The respiratory properties of blood from voluntarily diving Xenopus seem well matched to the animal's habit of ventilating its lungs in an intermittent fashion. Compared with more terrestrial anurans, the high oxyhaemoglobin affinity (P50 = 29.6 Torr, pH 7.73, 25°C), Bohr effect (δlogP50/δpH = −0.37) and Haldane effect (0.37 mol CO2mol−1 O2) can be viewed collectively as adaptations towards effective blood gas storage during periods of apnoea and blood gas exchange during episodes of air breathing. It appears, therefore, that these biochemical adaptations are linked to the changes in respiratory blood flow that are made possible by the partially divided double circulation of Xenopus.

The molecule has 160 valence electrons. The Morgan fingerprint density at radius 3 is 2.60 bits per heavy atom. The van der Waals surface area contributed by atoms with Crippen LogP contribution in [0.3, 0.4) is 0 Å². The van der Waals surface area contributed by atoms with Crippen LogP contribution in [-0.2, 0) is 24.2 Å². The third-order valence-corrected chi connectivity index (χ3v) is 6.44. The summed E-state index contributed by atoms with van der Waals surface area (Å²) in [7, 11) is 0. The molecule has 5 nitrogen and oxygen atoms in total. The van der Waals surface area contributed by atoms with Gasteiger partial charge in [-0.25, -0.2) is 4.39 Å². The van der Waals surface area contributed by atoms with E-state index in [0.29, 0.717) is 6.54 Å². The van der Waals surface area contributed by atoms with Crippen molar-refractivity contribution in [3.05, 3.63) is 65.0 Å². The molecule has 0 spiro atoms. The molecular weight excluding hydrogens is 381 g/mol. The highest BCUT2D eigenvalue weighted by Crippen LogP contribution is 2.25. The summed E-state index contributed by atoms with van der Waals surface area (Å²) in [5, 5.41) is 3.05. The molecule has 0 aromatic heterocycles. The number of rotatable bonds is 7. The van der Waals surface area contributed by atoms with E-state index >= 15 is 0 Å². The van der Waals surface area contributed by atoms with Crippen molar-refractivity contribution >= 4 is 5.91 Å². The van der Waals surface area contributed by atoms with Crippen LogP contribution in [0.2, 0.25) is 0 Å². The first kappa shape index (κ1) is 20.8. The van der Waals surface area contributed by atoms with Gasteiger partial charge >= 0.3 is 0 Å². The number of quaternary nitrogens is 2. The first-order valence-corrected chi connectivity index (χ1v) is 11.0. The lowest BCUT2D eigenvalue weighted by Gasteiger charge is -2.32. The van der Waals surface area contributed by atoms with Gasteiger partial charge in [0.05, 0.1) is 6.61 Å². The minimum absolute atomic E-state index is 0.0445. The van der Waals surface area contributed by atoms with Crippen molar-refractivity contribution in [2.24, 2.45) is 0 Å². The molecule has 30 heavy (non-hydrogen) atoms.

In comparison with blood from voluntarily diving Xenopus, that taken from animals at the end of a 30-min enforced dive was haemoconcentrated and contained 4 and 8mmoll−1 higher concentrations of true plasma lactate and metabolic acid equivalents respectively. The pH-induced effects of the latter led to reductions in oxyhaemoglobin affinity and blood CO2 carriage, both of which persisted for up to 4h following emergence from an enforced dive. The associated haemoconcentration led to a secondary series of effects of which the most obvious were an elevated blood oxygen-carrying capacity and an increased non-bicarbonate buffer slope for true plasma. Marked changes, such as these, were never observed in blood samples taken at various stages of voluntary dives lasting upwards of 30 min.

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